The Rockbrat Blog

6307208 Halcyon days for rock: Sydney, 1979

I was reading a recent communiqué by Dennis Val, guitar player with one of Sydney’s better rock bands, Love Child, in which he was talking about the lack of Australian artists on radio, and how hard it is to get original Australian guitar rock heard on the airwaves nowadays. It got me thinking not just about that issue, but about the state of the music industry in general – and I’ve come to the conclusion that there needs to be a significant shift, otherwise there exists the very real possibility that there could be no ‘next’ generation of rock fans in this country, and ours could be the last. There was an article in the Daily Review last year that identified the decline of live music in Australia as an art form, and its also a valid read.

For today’s younger generation – music…

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R-1127520-1439560433-2587.jpegQuite possibly the most contrived record to ever be released in Oz rock history. Rank with artificiality, this lot couldn’t pull the wool over my eyes when they first burst on to the scene back in the late 80’s with their try-hard antics and wanna-be rock star shenanigans – and all these years later this smells as fetid as it did back then. Except worse. The songs have not aged well. Forgettable, bland, AOR, keyboard heavy, middle of the road babble that paradoxically, sounds sonically superb. Yet a first rate production, with Mark Opitz twiddling the knobs, still couldn’t save it. Put lipstick on a pig… it’s still a pig. Songs with zero-originality that are a direct carbon copy of all the worst of the LA Sunset Strip poseurs.  They even had a tune called “Bad Boys” (need loving too). Cringe. Puke.

In spite of having paid no dues, yet with Molly in their corner, Roxus were gifted with opening slot supports to international visitors Bon Jovi, Warrant and Poison in 89 and 90. Yet Australian audiences could smell a rat, and didn’t take to them – instead warming to the legitimate international sounds of Bon Jovi, Def Leppard and Guns n Roses – denying this country of its own late 80’s hair metal home grown hard rock heroes.  If Roxus was the best Australia could come up with – that speaks volumes.

Roxus had a nauseatingly insipid power ballad called ‘Where Are You Now”, which Molly must have thought was destined to go to the top of the charts – both here and in North America – yet you can’t sell ice to eskimos – they already had enough Mr Bigs, Bad Englishes, Damn Yankees, Bon Jovis etc in the charts and didn’t need any D grade deceivers from the antipodes.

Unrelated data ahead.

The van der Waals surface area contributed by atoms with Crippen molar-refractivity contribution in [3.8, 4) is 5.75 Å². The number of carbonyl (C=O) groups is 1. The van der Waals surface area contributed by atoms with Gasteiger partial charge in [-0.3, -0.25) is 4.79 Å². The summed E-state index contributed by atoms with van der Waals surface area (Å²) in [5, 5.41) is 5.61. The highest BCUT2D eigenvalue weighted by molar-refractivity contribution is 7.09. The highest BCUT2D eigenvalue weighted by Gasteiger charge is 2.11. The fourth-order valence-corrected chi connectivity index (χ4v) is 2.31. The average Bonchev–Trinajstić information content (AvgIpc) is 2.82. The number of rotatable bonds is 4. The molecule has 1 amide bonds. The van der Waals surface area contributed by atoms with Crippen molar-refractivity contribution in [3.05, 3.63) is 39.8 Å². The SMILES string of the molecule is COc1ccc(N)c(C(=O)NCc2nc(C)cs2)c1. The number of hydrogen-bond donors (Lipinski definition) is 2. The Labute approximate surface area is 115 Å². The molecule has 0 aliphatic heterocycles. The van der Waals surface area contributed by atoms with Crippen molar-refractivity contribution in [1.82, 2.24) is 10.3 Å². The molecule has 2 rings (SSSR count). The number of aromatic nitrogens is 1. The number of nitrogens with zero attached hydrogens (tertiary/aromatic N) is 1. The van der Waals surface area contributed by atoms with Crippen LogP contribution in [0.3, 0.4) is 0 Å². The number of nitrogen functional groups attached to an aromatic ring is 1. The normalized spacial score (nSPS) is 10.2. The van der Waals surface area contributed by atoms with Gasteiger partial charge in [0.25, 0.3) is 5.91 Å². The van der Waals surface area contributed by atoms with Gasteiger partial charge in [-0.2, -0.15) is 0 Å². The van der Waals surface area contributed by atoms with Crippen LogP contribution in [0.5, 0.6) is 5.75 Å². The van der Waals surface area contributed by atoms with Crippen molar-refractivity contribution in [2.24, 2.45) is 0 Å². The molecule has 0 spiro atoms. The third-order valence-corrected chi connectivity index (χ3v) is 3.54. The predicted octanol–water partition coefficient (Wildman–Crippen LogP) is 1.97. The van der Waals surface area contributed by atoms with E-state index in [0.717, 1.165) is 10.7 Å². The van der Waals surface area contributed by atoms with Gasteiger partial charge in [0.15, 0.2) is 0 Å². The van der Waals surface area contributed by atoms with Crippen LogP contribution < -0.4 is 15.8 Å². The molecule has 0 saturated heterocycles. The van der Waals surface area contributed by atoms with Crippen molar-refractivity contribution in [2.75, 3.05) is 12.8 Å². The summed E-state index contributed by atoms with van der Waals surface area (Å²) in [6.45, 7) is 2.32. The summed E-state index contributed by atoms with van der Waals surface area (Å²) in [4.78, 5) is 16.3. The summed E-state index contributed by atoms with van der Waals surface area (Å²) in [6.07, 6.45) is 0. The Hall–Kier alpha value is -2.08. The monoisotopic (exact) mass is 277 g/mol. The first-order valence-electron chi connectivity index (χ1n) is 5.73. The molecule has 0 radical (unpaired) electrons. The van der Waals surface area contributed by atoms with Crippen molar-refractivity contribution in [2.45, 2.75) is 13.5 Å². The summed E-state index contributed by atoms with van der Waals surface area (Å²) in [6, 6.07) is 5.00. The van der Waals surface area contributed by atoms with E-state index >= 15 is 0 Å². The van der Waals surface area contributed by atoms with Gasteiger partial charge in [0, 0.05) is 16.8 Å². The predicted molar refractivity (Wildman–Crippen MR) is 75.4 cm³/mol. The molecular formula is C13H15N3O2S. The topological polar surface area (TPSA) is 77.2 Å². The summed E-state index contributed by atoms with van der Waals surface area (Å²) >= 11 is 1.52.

As the old saying goes, one swallow does not a summer make – and by 1993, with the Seattle bands having restored a sense of much needed order to things by killing off the bloated hair metal genre, bands like Roxus were rowing a boat with one oar.

The long hair, volume, cowboy boots and bandanas couldn’t hide the fact that Roxus were spurious with a capital S, and every bit as manufactured as New Kids On The Block, Backstreet Boys or any in the Stock Aitken Waterman camp. They should be gratified they had their Warhol moment –as brief as it was. Backstreet Boys, Nightstreet Boys. Yep.

When granted with such big name touring supports, it’s easy to see how the boys thought they were hot patoots –with the front man Juno Roxas in particular having a way over inflated opinion of himself and his singing abilities. So much so that Juno had another roll of the dice in 94 with the release of his ‘long awaited’ solo album called ‘Far From Here’, which came and went like a fat kid chasing an ice cream truck – and sunk faster than the Lusitania. Roxus did make an appearance at the Mushroom Records 25th anniversary concert in 1998 and in 2006, Juno Roxas performed with the Pat Cash All Star Band at the Australian Tennis Open. And here I was thinking his music career had faltered after the demise of Roxus. Where Are You Now ? Far From Here? Words never so prophetic.  Next!

denim5When you cast the magnifying class on 70s punk – the focus tends to be placed on the UK and the US.  Today I wanna hip you to a band from Turku, Finland who released one of THE long lost punk/hard rock albums of the mid 70s. This long lest gem sat long forgotten – certainly for those outside of Finland, yet it was given a re release on CD in 2014. If you dig Cream, ZZ Top, Mountain, Joplin,  Blue Cheer or the Ramones – Dead End 5 may be for you. The album opens with a blitzing cover of BOC’s ‘ME262’, and KISS’ – Let Me Go Rock N Roll’. The singer,  Annika Salminen went onto a successful solo career in Finland, and released a couple of solo albums under the name of Annika Andersson. The video below of a tune from the album, ‘Liekinheitin’ is a great example of the Dead End 5 sound. The album is recommended. And you thought Hanoi Rocks were the only hard rock band to come out of Finland ?

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Dave Evans: the real rock n roll deal